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Physio - Beeton Lab

Houston, Texas

A BCM research lab.
Molecular Physiology and Biophysics - Beeton Lab
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Christine Beeton, Ph.D.

Photo Christine Beeton, Ph.D.Assistant Professor

Education
Ph.D., Faculte des Sciences de Luminy, Marseille, France.
Postdoctoral, University of California, Irvine.

E-mail: beeton@bcm.edu

Research Interests

Our research focuses on potassium channels as therapeutic targets for chronic diseases. We are mainly interested in chronic inflammatory diseases, such as multiple sclerosis, rheumatoid arthritis, or asthma but have also begun working on myotonic dystrophy type 1.

Multiple sclerosis is a chronic inflammatory disease of the central nervous system. It is characterized by the desctruction of myelin and by glial scaring that forms areas of demyelination within the brain and spinal cord. These lesions alter nerve conduction and participate to the disabling neurological deficits observed in multiple sclerosis. The cause of multiple sclerosis remains largely unknown but the presence of large immune infiltrates in the white matter of patients suggests an autoimmune component to the disease.

Rheumatoid arthritis is also a chronic inflammatory disease. Unlike multiple sclerosis, rheumatoid arthritis is a systemic disease that mainly affects freely-moveable joints. It also has significant co-morbidities in the respiratory and cardiovascular systems. This diseases affects as many as 1% of the North American population and can cause severe disability. In this disease too, the immune system is thought to play an important role together with resident joint cells.

Allergic asthma is a chronic inflammatory disease of the airways and the lung parenchyma associated with airway hyperresponsiveness and mucus hypersecretion. Its prevalence is estimated at 5% of the population, asthma is therefore one of the most common chronic diseases worldwide and the incidence and frequency of its complications is increasing.

Myotonic dystrophy type 1 is an autosomal dominant neuromuscular disease. Affecting 1 in 8,000 people worldwide, it is the most common adult-onset muscular dystrophy. It is caused by an expansion of nucleotide CTG repeats in the 3’ untranslated region of the DMPK protein kinase gene. The disease is characterized by muscle wasting and multi-system disorder. The most prevalent causes of mortality in myotonic dystrophy type 1 are due to respiratory failure and cardiovascular disease leading to progressive left ventricular dysfunction, ischaemic heart disease, pulmonary embolism, or unexpected sudden death in which cardiac arrhythmias are suspected.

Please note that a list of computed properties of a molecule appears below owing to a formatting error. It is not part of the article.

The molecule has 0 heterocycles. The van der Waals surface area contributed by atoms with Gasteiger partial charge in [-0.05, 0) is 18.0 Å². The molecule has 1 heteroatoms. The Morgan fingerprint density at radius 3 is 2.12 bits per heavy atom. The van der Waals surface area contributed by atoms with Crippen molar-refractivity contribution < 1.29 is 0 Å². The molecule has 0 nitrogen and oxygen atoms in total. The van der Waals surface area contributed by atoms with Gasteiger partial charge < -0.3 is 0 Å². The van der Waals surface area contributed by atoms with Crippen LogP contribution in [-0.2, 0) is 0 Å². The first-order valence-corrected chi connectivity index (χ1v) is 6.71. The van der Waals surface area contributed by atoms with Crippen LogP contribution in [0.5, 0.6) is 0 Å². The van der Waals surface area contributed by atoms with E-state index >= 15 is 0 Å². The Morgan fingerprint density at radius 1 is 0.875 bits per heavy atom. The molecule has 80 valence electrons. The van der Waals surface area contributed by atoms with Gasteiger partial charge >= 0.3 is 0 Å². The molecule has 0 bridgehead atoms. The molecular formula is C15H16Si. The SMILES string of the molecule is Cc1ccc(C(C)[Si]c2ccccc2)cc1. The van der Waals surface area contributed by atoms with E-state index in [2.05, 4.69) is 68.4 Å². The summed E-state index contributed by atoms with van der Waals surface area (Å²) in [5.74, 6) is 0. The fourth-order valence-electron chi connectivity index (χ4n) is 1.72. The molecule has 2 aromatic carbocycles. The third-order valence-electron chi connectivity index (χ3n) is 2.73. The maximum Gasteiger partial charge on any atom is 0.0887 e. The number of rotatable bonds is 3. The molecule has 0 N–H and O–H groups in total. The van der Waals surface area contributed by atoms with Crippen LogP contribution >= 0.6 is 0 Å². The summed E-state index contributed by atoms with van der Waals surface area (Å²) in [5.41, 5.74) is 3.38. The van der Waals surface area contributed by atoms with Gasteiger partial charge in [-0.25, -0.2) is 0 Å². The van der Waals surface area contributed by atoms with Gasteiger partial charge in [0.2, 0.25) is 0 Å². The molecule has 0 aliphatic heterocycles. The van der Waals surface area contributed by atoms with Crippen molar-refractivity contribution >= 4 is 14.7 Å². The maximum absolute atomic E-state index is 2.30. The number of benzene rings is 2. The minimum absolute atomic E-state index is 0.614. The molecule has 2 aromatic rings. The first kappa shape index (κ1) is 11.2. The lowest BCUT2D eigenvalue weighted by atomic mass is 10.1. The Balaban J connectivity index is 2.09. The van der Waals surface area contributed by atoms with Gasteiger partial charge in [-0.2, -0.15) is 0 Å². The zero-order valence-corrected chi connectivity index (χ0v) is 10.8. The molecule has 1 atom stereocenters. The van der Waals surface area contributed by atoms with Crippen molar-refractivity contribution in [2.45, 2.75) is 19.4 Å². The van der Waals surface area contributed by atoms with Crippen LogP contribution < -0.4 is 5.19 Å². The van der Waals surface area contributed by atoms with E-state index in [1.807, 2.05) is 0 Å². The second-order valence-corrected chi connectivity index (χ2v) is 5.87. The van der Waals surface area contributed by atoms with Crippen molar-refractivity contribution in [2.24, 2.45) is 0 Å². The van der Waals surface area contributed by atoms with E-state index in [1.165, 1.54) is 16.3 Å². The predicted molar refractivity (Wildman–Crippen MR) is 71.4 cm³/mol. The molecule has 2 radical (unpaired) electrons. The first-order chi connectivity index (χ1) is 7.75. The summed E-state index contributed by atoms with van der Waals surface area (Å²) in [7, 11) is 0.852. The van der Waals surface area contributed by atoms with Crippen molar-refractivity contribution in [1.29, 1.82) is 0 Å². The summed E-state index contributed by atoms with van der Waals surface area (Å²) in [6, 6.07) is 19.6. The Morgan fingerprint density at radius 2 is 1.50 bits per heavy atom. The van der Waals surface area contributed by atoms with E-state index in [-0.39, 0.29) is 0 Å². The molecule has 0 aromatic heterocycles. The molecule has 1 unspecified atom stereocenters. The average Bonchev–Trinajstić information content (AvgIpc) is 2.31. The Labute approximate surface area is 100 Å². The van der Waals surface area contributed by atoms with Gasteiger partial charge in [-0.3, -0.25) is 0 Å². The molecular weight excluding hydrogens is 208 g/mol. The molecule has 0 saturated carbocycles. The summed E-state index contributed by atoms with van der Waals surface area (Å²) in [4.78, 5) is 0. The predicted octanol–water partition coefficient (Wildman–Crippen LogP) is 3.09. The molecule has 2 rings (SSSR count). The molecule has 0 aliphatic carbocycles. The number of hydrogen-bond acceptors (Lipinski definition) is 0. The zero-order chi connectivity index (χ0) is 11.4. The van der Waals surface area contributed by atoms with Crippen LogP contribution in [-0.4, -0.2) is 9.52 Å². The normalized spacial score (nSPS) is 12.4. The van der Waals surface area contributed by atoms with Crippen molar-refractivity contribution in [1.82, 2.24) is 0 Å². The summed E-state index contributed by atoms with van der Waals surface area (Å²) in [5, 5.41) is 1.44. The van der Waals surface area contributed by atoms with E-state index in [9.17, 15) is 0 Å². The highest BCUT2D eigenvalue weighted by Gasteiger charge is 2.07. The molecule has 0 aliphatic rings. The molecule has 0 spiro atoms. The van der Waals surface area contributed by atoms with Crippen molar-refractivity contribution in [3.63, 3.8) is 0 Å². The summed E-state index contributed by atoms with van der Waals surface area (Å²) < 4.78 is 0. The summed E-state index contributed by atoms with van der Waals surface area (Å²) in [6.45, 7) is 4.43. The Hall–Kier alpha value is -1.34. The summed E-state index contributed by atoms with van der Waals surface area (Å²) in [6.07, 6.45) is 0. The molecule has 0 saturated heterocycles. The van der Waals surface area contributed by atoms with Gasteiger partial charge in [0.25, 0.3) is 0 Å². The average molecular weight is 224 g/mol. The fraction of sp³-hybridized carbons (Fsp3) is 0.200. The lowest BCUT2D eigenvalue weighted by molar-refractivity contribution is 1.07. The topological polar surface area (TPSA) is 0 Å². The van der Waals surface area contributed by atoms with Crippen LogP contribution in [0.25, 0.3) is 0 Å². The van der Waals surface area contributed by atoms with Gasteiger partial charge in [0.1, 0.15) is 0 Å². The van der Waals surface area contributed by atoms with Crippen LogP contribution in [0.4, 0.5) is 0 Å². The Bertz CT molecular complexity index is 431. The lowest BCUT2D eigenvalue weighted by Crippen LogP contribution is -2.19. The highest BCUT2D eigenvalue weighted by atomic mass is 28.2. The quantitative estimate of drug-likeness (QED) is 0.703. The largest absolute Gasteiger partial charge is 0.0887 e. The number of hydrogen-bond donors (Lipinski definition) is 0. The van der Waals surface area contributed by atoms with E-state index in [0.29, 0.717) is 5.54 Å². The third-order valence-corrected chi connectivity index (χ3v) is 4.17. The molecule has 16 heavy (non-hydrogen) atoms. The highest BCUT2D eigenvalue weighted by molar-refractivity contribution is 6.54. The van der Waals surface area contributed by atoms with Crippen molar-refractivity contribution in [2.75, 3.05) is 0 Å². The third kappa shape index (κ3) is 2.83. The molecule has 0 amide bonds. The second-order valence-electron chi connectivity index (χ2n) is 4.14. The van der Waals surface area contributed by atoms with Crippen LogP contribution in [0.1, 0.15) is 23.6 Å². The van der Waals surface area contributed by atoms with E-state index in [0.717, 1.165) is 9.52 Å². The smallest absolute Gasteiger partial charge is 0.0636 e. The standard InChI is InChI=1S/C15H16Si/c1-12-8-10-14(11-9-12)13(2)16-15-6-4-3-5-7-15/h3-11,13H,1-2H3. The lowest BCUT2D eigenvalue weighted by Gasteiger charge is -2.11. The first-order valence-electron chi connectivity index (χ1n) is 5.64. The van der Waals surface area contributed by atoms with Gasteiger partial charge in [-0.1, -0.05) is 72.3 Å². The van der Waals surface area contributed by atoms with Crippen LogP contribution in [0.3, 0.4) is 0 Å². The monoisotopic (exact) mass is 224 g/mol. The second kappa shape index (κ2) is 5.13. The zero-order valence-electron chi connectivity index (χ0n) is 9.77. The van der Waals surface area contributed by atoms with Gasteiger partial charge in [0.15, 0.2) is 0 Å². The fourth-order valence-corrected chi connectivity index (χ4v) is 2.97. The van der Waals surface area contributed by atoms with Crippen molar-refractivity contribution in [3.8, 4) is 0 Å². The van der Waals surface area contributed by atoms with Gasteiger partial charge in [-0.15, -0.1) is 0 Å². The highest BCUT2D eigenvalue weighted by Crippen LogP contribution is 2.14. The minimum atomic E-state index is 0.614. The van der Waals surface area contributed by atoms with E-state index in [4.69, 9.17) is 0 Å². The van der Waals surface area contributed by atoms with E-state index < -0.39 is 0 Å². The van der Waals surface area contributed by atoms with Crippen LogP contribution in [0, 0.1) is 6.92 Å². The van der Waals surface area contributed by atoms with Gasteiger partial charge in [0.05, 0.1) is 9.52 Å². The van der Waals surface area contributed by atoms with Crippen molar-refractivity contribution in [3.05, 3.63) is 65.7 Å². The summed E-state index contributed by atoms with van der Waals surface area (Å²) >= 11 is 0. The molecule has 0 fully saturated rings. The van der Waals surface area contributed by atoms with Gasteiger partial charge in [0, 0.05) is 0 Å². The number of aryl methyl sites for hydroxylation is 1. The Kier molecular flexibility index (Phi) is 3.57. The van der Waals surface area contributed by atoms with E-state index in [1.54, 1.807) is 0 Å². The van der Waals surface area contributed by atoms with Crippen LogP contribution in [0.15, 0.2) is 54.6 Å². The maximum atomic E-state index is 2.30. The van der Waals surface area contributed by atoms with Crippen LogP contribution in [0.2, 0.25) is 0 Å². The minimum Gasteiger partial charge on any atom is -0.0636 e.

Potassium channels are transmembrane proteins that open and close in response to stimuli such as changes in membrane voltage or binding of ligands, such as calcium. Potassium channels therefore play crucial roles in regulating the function of a large number of electrically excitable cells and non-excitable cells. At least 78 genes encode potassium channels but their diversity is even higher at the functional level since different subunits can assemble into functional heteromultimers. Homo- and heteromultimers of potassium channels have restricted tissue distribution. All those characteristics make potassium channels attractive targets for drug development. Our projects evolve around two families of potassium channels, the voltage gated Kv1.x channels and the voltage- and calcium-regulated KCa1.1 channels in both the immune system and target tissues.



Major equipment available in the lab

  • Tissue culture: 2 BSL2 biosafety cabinets, 1 CO2 incubator, 1 inverted microscope, 2 cryotanks, 1 cell harvester, 1 refrigerated centrifuge, and 1 non-refrigerated centrifuge.
  • Electrophysiology: 1 manual patch-clamp setup (with fluorescence Olympus IX71 microscope, Heka EPC10-USB amplifier, & Eppendorf micromanipulator), 1 automated Nanion Port-a-Patch automated patch-clamp setup (with Heka EPC10-USB amplifier), 1 osmometer, 1 Heka pipet puller, and 1 Narishige microforge.
  • Biochemistry and molecular biology: 1 thermocycler, 1 microcentrifuge, 1 plate reader, 1 gel scanner, 1 photometer, and small equipment for DNA and protein gels.
  • Histology: 1 Olympus BX81 microscope equipped with a digital color camera and 1 cytocentrifuge.
  • Computers: 7 desktop PCs, including one in the PI’s office, 2 connected to the patch-clamp setups, and one shared for data analysis using specialized software.
  • And of course we have all the usual small equipment (balances, pH meter, water bath, sonicator, fridges, freezers, and more…).

Publications and ViiCTR Profile

Funding sources

Current

NIH/NIAMS
NIH/NINDS
National Multiple Sclerosis Society

Past

Arthritis National Research Foundation
American Heart Association
Mrs. Clifford Elder White Graham Endowed Research Fund

Department of Defense
NIH/NIAID
Pfizer, Inc.
Kineta One, Inc.